I recently read a post by Jam Mayer in Call Center Scripts addressing the issue of customer service representatives (CSRs) who spend work time surfing the net. The post struck a chord with me because of an experience I had yesterday.
I’m spending the week on-site with a client, shadowing and mentoring their quality assessment (QA) coaches. Yesterday, one of the coaches was evaluating an e-mail. The QA software clearly showed that the agent surfed a soap opera forum for seven minutes before routing the customer’s e-mail back into queue for someone else to handle. Not good.
The first of Jam’s suggestions on this subject was “roll out a consequence management process.” BINGO!
Our group has audited the QA program for this client for the past few years. One of the issues we have continually addressed with them is the fact that their QA process has no carrot and no stick. There is no incentive for the CSR to do well, neither is there a consequence if the agent performs poorly. The result is that the entire QA program is an expensive “FYI” for their agents. The CSR who avoided work while keeping up on her favorite soap may receive a verbal reprimand, but the agents on the floor know that there is no real consequence other than – maybe – a stern lecture. I seriously doubt her behavior will change.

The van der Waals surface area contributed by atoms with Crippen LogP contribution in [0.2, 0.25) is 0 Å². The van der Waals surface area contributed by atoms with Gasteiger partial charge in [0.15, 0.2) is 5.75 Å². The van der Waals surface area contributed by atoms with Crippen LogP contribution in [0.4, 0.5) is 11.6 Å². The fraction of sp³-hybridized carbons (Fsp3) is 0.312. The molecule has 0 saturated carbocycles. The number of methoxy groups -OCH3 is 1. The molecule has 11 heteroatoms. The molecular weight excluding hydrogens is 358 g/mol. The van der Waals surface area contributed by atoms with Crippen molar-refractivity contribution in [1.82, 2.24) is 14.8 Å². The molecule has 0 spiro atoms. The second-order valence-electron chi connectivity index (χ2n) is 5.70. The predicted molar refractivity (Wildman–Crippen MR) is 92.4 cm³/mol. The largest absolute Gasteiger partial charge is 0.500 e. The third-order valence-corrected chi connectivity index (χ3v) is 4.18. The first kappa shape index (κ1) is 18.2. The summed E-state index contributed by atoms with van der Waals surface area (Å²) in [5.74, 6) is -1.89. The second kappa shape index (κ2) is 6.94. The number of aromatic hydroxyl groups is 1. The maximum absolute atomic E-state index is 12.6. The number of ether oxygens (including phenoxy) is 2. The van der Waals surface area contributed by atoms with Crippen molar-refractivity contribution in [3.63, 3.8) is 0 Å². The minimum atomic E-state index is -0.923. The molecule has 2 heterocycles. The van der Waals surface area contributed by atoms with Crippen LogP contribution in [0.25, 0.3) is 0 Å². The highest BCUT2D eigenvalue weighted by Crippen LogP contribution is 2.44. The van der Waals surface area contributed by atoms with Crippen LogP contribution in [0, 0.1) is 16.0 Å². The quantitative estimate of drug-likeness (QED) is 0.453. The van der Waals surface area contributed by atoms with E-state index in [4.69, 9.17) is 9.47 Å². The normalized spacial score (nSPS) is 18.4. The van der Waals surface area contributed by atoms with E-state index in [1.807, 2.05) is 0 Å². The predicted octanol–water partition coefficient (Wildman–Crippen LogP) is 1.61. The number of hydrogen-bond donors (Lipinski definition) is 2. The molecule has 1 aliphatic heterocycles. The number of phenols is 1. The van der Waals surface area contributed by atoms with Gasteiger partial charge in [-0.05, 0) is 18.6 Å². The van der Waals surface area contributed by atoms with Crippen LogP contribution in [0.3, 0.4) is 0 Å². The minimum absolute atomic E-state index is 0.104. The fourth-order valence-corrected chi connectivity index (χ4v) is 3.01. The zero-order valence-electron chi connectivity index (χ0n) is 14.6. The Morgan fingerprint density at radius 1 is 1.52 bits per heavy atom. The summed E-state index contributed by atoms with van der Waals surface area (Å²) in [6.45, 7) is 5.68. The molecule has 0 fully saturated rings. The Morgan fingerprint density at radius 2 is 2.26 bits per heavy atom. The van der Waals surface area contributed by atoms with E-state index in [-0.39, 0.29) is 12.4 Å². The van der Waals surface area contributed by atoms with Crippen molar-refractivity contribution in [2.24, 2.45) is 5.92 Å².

If you’re going to spend the time, energy and money to have a QA program, make sure that it effectively impacts the behavior of your CSRs. Behavior change happens when the process has some teeth. That is, when agents are held accountable and motivated to improve through both positive and negative reinforcement.